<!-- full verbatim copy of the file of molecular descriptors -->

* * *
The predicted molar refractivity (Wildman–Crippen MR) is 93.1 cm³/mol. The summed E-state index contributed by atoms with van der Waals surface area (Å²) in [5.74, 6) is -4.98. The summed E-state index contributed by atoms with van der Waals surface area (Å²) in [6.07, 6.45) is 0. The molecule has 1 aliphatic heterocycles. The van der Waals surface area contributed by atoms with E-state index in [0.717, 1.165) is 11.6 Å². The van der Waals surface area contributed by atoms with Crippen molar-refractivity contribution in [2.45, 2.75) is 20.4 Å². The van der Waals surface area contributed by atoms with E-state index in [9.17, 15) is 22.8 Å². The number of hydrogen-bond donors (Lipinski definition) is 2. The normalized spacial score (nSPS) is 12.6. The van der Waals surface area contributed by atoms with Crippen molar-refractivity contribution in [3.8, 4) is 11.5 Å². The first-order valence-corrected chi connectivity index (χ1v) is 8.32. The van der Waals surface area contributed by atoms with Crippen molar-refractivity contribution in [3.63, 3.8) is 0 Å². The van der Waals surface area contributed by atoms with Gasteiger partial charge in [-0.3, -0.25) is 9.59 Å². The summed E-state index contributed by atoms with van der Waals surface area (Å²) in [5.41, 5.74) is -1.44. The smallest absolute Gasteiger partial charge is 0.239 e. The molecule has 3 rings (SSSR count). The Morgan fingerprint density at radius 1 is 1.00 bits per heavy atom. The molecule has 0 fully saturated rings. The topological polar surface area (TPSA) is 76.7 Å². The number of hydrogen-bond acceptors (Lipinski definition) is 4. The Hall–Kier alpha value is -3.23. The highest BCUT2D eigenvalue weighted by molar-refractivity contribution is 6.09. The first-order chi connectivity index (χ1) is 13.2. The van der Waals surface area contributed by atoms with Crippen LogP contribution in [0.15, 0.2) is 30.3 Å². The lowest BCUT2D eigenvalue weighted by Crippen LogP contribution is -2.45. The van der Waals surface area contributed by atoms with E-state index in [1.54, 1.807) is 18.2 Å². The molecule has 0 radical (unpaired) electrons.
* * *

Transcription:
The predicted molar refractivity (Wildman–Crippen MR) is 93.1 cm³/mol. The summed E-state index contributed by atoms with van der Waals surface area (Å²) in [5.74, 6) is -4.98. The summed E-state index contributed by atoms with van der Waals surface area (Å²) in [6.07, 6.45) is 0. The molecule has 1 aliphatic heterocycles. The van der Waals surface area contributed by atoms with E-state index in [0.717, 1.165) is 11.6 Å². The van der Waals surface area contributed by atoms with Crippen molar-refractivity contribution in [2.45, 2.75) is 20.4 Å². The van der Waals surface area contributed by atoms with E-state index in [9.17, 15) is 22.8 Å². The number of hydrogen-bond donors (Lipinski definition) is 2. The normalized spacial score (nSPS) is 12.6. The van der Waals surface area contributed by atoms with Crippen molar-refractivity contribution in [3.8, 4) is 11.5 Å². The first-order valence-corrected chi connectivity index (χ1v) is 8.32. The van der Waals surface area contributed by atoms with Crippen molar-refractivity contribution in [3.63, 3.8) is 0 Å². The van der Waals surface area contributed by atoms with Gasteiger partial charge in [-0.3, -0.25) is 9.59 Å². The summed E-state index contributed by atoms with van der Waals surface area (Å²) in [5.41, 5.74) is -1.44. The smallest absolute Gasteiger partial charge is 0.239 e. The molecule has 3 rings (SSSR count). The Morgan fingerprint density at radius 1 is 1.00 bits per heavy atom. The molecule has 0 fully saturated rings. The topological polar surface area (TPSA) is 76.7 Å². The number of hydrogen-bond acceptors (Lipinski definition) is 4. The Hall–Kier alpha value is -3.23. The highest BCUT2D eigenvalue weighted by molar-refractivity contribution is 6.09. The first-order chi connectivity index (χ1) is 13.2. The van der Waals surface area contributed by atoms with Crippen LogP contribution in [0.15, 0.2) is 30.3 Å². The lowest BCUT2D eigenvalue weighted by Crippen LogP contribution is -2.45. The van der Waals surface area contributed by atoms with E-state index in [1.54, 1.807) is 18.2 Å². The molecule has 0 radical (unpaired) electrons.